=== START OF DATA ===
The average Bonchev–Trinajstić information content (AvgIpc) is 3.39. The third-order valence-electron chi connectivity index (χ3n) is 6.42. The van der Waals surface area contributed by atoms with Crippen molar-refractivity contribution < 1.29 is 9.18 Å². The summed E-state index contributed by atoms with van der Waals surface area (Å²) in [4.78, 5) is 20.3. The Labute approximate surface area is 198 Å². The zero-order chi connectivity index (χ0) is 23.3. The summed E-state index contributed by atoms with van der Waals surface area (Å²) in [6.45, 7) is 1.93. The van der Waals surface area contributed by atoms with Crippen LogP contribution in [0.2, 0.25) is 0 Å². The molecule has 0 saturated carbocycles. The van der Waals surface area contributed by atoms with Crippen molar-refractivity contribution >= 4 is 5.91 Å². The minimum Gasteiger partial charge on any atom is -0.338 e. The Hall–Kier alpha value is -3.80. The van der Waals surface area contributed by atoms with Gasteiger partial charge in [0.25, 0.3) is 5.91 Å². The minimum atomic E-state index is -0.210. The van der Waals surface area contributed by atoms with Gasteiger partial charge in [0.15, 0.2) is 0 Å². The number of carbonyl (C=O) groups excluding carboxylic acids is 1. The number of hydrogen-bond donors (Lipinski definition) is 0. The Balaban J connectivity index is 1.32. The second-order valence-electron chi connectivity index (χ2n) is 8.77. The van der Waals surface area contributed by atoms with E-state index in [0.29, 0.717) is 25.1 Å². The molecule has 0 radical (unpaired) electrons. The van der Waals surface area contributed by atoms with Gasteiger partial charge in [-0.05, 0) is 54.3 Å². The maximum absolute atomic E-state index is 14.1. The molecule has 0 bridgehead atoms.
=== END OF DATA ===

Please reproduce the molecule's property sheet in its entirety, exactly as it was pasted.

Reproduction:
The average Bonchev–Trinajstić information content (AvgIpc) is 3.39. The third-order valence-electron chi connectivity index (χ3n) is 6.42. The van der Waals surface area contributed by atoms with Crippen molar-refractivity contribution < 1.29 is 9.18 Å². The summed E-state index contributed by atoms with van der Waals surface area (Å²) in [4.78, 5) is 20.3. The Labute approximate surface area is 198 Å². The zero-order chi connectivity index (χ0) is 23.3. The summed E-state index contributed by atoms with van der Waals surface area (Å²) in [6.45, 7) is 1.93. The van der Waals surface area contributed by atoms with Crippen LogP contribution in [0.2, 0.25) is 0 Å². The molecule has 0 saturated carbocycles. The van der Waals surface area contributed by atoms with Crippen molar-refractivity contribution >= 4 is 5.91 Å². The minimum Gasteiger partial charge on any atom is -0.338 e. The Hall–Kier alpha value is -3.80. The van der Waals surface area contributed by atoms with Gasteiger partial charge in [0.25, 0.3) is 5.91 Å². The minimum atomic E-state index is -0.210. The van der Waals surface area contributed by atoms with Gasteiger partial charge in [0.15, 0.2) is 0 Å². The number of carbonyl (C=O) groups excluding carboxylic acids is 1. The number of hydrogen-bond donors (Lipinski definition) is 0. The Balaban J connectivity index is 1.32. The second-order valence-electron chi connectivity index (χ2n) is 8.77. The van der Waals surface area contributed by atoms with E-state index in [0.29, 0.717) is 25.1 Å². The molecule has 0 radical (unpaired) electrons. The van der Waals surface area contributed by atoms with Gasteiger partial charge in [-0.05, 0) is 54.3 Å². The maximum absolute atomic E-state index is 14.1. The molecule has 0 bridgehead atoms.